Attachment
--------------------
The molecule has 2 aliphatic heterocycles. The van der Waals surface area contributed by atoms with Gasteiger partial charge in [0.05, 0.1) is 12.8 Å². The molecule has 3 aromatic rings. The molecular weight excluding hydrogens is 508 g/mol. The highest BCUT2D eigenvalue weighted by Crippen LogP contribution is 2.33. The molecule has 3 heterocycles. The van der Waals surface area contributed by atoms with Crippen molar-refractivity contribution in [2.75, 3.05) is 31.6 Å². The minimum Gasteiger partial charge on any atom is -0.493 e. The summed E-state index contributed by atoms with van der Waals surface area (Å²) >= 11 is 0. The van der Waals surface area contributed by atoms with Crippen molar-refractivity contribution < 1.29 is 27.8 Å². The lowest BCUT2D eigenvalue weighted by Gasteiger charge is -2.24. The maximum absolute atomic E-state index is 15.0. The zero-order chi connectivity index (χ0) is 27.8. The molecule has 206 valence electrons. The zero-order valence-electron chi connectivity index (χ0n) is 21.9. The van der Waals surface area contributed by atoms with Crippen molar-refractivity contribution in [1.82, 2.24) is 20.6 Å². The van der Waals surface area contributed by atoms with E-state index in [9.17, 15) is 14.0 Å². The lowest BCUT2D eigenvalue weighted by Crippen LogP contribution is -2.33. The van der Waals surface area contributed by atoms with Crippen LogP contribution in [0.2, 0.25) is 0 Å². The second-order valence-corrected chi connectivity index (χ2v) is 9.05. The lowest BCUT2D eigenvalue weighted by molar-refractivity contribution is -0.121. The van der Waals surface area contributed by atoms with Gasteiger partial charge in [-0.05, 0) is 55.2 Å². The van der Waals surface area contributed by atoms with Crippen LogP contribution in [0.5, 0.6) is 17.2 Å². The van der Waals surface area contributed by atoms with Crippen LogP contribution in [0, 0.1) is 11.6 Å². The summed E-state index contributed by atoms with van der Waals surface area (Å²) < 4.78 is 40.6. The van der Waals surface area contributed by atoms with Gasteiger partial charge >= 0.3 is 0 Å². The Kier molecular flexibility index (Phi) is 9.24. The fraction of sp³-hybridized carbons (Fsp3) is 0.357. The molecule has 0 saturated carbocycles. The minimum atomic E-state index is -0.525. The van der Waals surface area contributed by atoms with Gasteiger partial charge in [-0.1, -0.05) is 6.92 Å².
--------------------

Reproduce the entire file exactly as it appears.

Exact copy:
The molecule has 2 aliphatic heterocycles. The van der Waals surface area contributed by atoms with Gasteiger partial charge in [0.05, 0.1) is 12.8 Å². The molecule has 3 aromatic rings. The molecular weight excluding hydrogens is 508 g/mol. The highest BCUT2D eigenvalue weighted by Crippen LogP contribution is 2.33. The molecule has 3 heterocycles. The van der Waals surface area contributed by atoms with Crippen molar-refractivity contribution in [2.75, 3.05) is 31.6 Å². The minimum Gasteiger partial charge on any atom is -0.493 e. The summed E-state index contributed by atoms with van der Waals surface area (Å²) >= 11 is 0. The van der Waals surface area contributed by atoms with Crippen molar-refractivity contribution < 1.29 is 27.8 Å². The lowest BCUT2D eigenvalue weighted by Gasteiger charge is -2.24. The maximum absolute atomic E-state index is 15.0. The zero-order chi connectivity index (χ0) is 27.8. The molecule has 206 valence electrons. The zero-order valence-electron chi connectivity index (χ0n) is 21.9. The van der Waals surface area contributed by atoms with Crippen molar-refractivity contribution in [1.82, 2.24) is 20.6 Å². The van der Waals surface area contributed by atoms with E-state index in [9.17, 15) is 14.0 Å². The lowest BCUT2D eigenvalue weighted by Crippen LogP contribution is -2.33. The van der Waals surface area contributed by atoms with Crippen LogP contribution in [0.2, 0.25) is 0 Å². The second-order valence-corrected chi connectivity index (χ2v) is 9.05. The lowest BCUT2D eigenvalue weighted by molar-refractivity contribution is -0.121. The van der Waals surface area contributed by atoms with Gasteiger partial charge in [-0.05, 0) is 55.2 Å². The van der Waals surface area contributed by atoms with Crippen LogP contribution in [0.5, 0.6) is 17.2 Å². The van der Waals surface area contributed by atoms with Crippen LogP contribution in [0, 0.1) is 11.6 Å². The summed E-state index contributed by atoms with van der Waals surface area (Å²) < 4.78 is 40.6. The van der Waals surface area contributed by atoms with Gasteiger partial charge >= 0.3 is 0 Å². The Kier molecular flexibility index (Phi) is 9.24. The fraction of sp³-hybridized carbons (Fsp3) is 0.357. The molecule has 0 saturated carbocycles. The minimum atomic E-state index is -0.525. The van der Waals surface area contributed by atoms with Gasteiger partial charge in [-0.1, -0.05) is 6.92 Å².